"3. That, the Stockbridge Iron Company having for a period of more than fifteen years neither practically exercised nor claimed any rights under said reservation, and having during that period
always recognized the rights of the parties under said reservation to be the same as they were originally intended to be, are now estopped to deny that these rights are different or otherwise, have been guilty of gross laches, and have lost all claim to equitable relief by virtue of their pretended claim, if any they ever had.
"4. That, upon any construction of said reservation, the right of the Hudson Iron Company in the premises and to the ore therein is paramount, and any right of the Stockbridge Iron Company, or any party claiming through or under it, must be exercised in subordination thereto; that the said reservation imposes no limit or restriction upon the extent of the mining operations of the Hudson Iron Company, nor upon the quantity of ore it may mine; that it confers no right of interfering with, or in any way embarrassing the mining operations of the Hudson Iron Company, and no right to use its mining facilities; and that, on the contrary, any mining operations of the Stockbridge Iron Company, or of any party claiming under it, must be so conducted as to in no way impede or disturb the existing works and operations of the Hudson Iron Company, and without its consent cannot be carried on by means of the mining facilities prepared for the sole use of the Hudson Iron Company, and at its sole expense."
The Stockbridge Iron Company filed a general replication on April 5, 1869.
THE SECOND SUIT was a cross bill filed by the Hudson Iron Company March 1, 1869, in which, after making the same allegations of fact as were contained in the answer to the original bill and are above quoted, it was further alleged that, by the terms of the deed and the reservation therein, the Stockbridge Iron Company was entitled to mine or take ore from the premises to be used only in its own furnaces at Stockbridge; and that, if by said terms it was legally entitled to transfer to purchasers or assigns any right to mine and take ore, or was legally entitled to mine or take ore for sale or to be used in any other manner than in its own furnaces at Stockbridge, "the language of said reservation was inserted in said deed by the mutual mistake of all parties
thereto, and defeats the intention of all said parties." The prayer was, for a decree dismissing the original bill filed by the Stockbridge Iron Company; for an injunction; for a reformation of the deed so as to conform to the true intent of the parties; and for general relief.
The Stockbridge Iron Company, in its answer, among other things denied that pending the negotiations it proposed to reserve to itself only the right to mine and take sufficient ore for the use of its said furnaces; or that it represented or in any manner suggested to the Hudson Iron Company that for the reasons stated in the cross bill, or for any other reason, iron could not profitably be made at Stockbridge, or that the Stockbridge Iron Company would use the ore under its reserved right but for a few years at most; or that the Hudson Iron Company received the deed with the understanding that the ore reserved therein was to be used by the Stockbridge Iron Company only in its furnaces at Stockbridge; or that the Stockbridge Iron Company, or its directors, or the Hudson Iron Company, or its trustees, ever understood or intended that the right to mine, reserved in the deed, was restricted to the supply of the furnaces of the Stockbridge Iron Company, as in said bill alleged; or that the deed to the Hudson Iron Company and the reservation therein were supposed or designed by any of the parties to effect such a restriction; and alleged that on the contrary "it was the design and intent of these defendants and of the plaintiffs, that the right in said deed reserved should be of a vendible, alienable, transmissible right, to be exercised and enjoyed at all places and under all circumstances which the interests of these defendants or their grantees or assigns might make desirable." It also denied that the extent of the right to mine, reserved in the deed, was in any manner graduated or fixed by or in reference to the quantity of ore then being used by the Stockbridge Iron Company at its furnaces; alleged that without inspection of the deed the defendants could not state by whom it was drawn, but denied the allegations of the bill as to any objections to the deed made by the agent of the Hudson Iron Company, or that it was finally received by him by reason of the alleged representations of the parties representing the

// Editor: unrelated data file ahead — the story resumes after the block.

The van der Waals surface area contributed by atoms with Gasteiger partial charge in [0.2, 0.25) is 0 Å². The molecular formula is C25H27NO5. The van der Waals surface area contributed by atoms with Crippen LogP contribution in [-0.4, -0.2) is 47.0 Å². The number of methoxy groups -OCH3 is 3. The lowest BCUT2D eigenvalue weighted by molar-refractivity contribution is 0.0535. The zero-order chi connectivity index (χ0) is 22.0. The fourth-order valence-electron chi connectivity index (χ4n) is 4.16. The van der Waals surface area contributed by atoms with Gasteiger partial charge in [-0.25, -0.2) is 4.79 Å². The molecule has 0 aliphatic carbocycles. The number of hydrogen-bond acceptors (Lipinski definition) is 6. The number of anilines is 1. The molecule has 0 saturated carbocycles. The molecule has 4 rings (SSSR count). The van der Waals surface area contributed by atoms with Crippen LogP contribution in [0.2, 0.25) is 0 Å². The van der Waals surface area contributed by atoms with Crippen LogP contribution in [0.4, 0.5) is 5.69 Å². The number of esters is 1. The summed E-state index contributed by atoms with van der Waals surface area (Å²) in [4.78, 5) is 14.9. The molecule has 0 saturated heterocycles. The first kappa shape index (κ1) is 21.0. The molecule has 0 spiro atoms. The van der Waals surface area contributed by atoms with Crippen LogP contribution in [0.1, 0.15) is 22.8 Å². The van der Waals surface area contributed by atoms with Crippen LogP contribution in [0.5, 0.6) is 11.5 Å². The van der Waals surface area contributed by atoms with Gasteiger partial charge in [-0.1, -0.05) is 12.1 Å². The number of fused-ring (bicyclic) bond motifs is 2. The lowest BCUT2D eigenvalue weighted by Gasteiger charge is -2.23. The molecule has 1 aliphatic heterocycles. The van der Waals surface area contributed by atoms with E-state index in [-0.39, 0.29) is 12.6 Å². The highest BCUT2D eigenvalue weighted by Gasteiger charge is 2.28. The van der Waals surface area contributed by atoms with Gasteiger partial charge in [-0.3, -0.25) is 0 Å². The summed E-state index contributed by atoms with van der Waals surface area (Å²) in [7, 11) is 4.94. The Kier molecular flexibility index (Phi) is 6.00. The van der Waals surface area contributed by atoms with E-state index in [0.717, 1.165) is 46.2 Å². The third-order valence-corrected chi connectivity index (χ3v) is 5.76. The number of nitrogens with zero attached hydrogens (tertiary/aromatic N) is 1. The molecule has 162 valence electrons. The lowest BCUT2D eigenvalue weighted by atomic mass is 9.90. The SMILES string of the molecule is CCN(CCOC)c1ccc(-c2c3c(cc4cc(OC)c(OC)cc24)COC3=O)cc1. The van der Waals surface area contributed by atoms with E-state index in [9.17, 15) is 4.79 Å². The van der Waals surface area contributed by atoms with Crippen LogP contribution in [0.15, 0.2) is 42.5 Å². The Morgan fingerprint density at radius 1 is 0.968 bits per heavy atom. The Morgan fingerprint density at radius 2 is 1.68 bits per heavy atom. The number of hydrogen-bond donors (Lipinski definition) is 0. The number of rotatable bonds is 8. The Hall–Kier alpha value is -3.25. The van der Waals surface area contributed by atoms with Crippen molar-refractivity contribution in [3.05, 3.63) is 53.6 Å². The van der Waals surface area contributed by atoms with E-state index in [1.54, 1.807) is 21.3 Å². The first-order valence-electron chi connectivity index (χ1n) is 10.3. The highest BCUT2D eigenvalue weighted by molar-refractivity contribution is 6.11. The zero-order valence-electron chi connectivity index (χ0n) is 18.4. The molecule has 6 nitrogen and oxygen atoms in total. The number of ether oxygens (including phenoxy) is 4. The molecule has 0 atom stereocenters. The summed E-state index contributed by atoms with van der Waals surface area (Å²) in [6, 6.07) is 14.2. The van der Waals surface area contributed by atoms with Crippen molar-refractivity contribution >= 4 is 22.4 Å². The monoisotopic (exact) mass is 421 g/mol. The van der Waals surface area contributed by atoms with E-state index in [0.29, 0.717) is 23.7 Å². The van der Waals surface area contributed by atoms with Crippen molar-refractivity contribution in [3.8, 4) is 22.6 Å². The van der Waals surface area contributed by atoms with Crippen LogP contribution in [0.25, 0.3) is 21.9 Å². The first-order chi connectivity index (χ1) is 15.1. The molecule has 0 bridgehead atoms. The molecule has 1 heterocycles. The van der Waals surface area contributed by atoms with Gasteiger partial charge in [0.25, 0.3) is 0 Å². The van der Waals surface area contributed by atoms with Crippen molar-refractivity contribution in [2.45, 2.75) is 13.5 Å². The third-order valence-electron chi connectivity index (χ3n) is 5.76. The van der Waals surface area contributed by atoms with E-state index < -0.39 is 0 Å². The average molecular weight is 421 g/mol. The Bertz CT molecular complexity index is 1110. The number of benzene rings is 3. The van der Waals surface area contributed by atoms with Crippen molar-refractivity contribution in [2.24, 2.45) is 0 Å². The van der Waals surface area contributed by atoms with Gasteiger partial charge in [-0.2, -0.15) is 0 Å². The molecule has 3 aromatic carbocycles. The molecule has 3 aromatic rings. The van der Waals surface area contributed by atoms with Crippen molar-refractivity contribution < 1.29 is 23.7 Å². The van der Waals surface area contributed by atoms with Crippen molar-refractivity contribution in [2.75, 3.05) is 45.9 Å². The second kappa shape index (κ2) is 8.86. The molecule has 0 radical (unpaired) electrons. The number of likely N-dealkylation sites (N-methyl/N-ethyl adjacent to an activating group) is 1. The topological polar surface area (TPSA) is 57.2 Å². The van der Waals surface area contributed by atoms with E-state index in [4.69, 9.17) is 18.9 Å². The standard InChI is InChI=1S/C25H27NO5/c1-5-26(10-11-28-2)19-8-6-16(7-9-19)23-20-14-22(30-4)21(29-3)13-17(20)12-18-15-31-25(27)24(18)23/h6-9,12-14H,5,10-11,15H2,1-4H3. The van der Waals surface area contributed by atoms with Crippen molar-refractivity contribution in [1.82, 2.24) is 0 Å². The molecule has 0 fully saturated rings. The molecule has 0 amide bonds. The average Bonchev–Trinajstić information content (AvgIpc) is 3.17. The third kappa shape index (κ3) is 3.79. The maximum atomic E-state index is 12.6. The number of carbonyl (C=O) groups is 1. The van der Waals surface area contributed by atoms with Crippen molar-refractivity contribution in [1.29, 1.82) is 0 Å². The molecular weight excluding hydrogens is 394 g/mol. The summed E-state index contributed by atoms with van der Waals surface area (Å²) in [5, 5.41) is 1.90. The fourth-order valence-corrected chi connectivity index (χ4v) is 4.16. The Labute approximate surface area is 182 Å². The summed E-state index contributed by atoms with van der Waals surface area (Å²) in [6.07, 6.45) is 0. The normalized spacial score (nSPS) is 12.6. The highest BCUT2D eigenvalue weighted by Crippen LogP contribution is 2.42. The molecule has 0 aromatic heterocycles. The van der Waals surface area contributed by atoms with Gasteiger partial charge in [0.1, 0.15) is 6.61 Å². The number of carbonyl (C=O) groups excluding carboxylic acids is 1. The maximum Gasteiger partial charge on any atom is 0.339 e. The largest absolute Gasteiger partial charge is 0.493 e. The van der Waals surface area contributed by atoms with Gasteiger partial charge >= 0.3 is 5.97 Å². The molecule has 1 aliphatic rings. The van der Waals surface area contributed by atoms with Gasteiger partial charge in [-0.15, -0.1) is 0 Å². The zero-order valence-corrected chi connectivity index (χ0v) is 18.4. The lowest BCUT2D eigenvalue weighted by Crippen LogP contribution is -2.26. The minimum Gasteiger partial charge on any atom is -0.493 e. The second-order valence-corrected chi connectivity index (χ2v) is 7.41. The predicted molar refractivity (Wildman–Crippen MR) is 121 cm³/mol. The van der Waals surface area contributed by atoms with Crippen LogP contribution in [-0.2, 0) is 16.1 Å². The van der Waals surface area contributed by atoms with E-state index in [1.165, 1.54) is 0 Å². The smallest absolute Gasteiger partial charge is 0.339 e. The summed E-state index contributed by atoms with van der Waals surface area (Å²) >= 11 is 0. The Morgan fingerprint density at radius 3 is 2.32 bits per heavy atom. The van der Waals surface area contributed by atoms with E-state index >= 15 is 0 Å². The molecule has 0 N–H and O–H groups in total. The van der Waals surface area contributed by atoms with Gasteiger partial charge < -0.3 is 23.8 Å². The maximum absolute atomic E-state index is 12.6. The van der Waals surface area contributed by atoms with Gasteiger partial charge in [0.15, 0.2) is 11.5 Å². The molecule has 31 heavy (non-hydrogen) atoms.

Stockbridge Iron Company, or that any such representations were made; admitted that the deed was delivered on or about August 28, 1849, but alleged that it was executed and placed in the hands of the Hudson Iron Company for examination, about ten days before it was delivered; and further denied "that the language of the reservation in said deed contained was inserted in said deed by the mutual mistake of all or any of the parties thereto, or that the same defeats the intention of the parties to said deed or any of them, or that the Hudson Iron Company is entitled to have said deed in any manner reformed, or that any facts exist which will in any manner, in law or equity, warrant or authorize any reformation thereof." Afterwards, by leave of court, the answer was amended by setting up the statute of frauds; and on March 25, 1871, subject to the objection of the Hudson Iron Company and the revision of the full court, by alleging such laches on the part of the Hudson Iron Company as to debar it from any reformation of the deed.
The Hudson Iron Company filed a general replication on June 29, 1869.